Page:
The galleon trade made its yearly run from the mid 16th century until the early 19th. The luxury items it brought to New Spain attracted the attention of English and Dutch pirates, such as Francis Drake, Henry Morgan and Thomas Cavendish, who called it “The Black Ship.” A Dutch fleet invaded Acapulco in 1615, destroying much of the town before being driven off. The Fort of San Diego was built the following year to protect the port and the cargo of arriving ships. The fort was destroyed by an earthquake in 1776 and was rebuilt between 1778 and 1783.
At the beginning of the 19th century, King Charles IV declared Acapulco a Ciudad Official and it became an essential part of the Spanish Crown. However, not long after, the Mexican War of Independence began. In 1810, José María Morelos y Pavón attacked and burnt down the city after he defeated royalist commander Francisco Parés at the Battle of Tres Palos. The in-dependence of Mexico in 1821 ended the run of the Manila Galleon.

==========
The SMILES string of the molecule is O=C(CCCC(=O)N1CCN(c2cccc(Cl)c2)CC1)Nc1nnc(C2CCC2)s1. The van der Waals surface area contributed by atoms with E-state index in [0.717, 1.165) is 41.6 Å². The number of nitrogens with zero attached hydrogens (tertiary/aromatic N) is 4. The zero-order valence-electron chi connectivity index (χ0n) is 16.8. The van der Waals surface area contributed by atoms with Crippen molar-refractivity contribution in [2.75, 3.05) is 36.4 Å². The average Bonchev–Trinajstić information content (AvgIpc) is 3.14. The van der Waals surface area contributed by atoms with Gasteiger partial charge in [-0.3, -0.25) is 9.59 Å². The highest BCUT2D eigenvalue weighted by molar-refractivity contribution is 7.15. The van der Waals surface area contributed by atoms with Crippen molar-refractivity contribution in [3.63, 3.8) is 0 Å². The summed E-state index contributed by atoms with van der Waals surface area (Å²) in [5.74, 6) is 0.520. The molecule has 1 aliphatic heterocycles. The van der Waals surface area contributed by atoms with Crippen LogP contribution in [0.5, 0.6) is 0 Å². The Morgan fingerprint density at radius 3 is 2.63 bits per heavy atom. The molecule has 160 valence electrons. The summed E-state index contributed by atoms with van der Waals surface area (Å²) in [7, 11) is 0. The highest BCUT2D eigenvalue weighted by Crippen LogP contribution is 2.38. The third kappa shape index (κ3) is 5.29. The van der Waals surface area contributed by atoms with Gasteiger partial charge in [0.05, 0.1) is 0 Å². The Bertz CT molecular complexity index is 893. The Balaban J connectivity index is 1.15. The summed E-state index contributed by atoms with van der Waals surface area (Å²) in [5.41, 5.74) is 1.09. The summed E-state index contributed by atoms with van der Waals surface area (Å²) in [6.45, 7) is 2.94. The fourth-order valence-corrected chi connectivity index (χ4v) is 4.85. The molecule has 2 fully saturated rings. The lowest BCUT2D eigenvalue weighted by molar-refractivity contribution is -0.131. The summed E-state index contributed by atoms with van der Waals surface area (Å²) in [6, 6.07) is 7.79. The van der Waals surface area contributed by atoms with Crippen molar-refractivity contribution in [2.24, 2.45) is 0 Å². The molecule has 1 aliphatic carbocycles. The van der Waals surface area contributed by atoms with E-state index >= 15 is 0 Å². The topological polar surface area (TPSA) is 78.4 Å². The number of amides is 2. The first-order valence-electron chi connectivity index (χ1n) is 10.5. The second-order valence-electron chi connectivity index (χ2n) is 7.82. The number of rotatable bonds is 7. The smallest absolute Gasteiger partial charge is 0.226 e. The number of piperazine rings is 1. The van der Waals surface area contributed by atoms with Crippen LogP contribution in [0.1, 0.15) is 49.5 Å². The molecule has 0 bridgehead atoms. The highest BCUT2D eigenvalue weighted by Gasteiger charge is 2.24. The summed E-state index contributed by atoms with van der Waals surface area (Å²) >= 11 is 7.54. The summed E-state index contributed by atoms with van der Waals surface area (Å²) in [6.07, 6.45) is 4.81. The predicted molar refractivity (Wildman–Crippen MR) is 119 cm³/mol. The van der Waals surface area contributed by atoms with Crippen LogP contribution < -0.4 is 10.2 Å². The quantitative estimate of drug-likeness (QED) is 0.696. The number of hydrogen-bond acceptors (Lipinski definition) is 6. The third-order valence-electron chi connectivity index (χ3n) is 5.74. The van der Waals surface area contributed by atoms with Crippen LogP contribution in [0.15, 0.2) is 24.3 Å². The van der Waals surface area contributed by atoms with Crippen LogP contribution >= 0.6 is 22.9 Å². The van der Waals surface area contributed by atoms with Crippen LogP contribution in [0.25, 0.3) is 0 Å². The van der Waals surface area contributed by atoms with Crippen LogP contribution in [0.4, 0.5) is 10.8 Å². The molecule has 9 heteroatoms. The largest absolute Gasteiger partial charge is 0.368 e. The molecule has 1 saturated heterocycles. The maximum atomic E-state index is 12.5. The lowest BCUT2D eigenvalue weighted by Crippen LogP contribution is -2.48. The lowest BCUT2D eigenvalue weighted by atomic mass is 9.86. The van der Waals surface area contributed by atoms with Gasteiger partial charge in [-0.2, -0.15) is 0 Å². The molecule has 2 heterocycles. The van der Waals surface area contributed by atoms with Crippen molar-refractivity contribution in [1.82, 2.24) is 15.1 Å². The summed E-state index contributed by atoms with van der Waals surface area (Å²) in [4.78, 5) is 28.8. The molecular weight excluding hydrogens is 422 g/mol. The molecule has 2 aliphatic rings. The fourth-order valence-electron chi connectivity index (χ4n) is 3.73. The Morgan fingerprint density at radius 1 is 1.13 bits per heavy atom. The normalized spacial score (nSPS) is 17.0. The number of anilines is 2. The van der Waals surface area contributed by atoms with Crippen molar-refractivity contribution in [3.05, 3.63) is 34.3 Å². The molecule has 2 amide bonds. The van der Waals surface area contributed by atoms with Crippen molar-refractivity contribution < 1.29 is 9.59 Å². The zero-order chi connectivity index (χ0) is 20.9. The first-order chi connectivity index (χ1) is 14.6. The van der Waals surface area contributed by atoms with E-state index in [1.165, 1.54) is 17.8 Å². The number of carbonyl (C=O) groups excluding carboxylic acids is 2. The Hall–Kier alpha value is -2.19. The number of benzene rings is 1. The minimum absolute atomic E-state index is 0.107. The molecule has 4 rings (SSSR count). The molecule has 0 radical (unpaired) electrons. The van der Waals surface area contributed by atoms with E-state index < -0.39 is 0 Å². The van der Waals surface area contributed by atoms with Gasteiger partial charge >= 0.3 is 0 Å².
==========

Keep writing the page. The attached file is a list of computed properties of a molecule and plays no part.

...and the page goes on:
Acapulco’s importance as a port recovered during the California Gold Rush in the mid-19th-century, with ships going to and coming from Panama stopping here. This city was besieged on 19 April 1854 by Antonio López de Santa Anna after Guerrero’s leadership had rebelled by issuing the Plan de Ayutla. After an unsuccessful week of fighting, Santa Anna retreated.
Manzanillo Sun’s eMagazine written by local authors about living in Manzanillo and Mexico, since 2009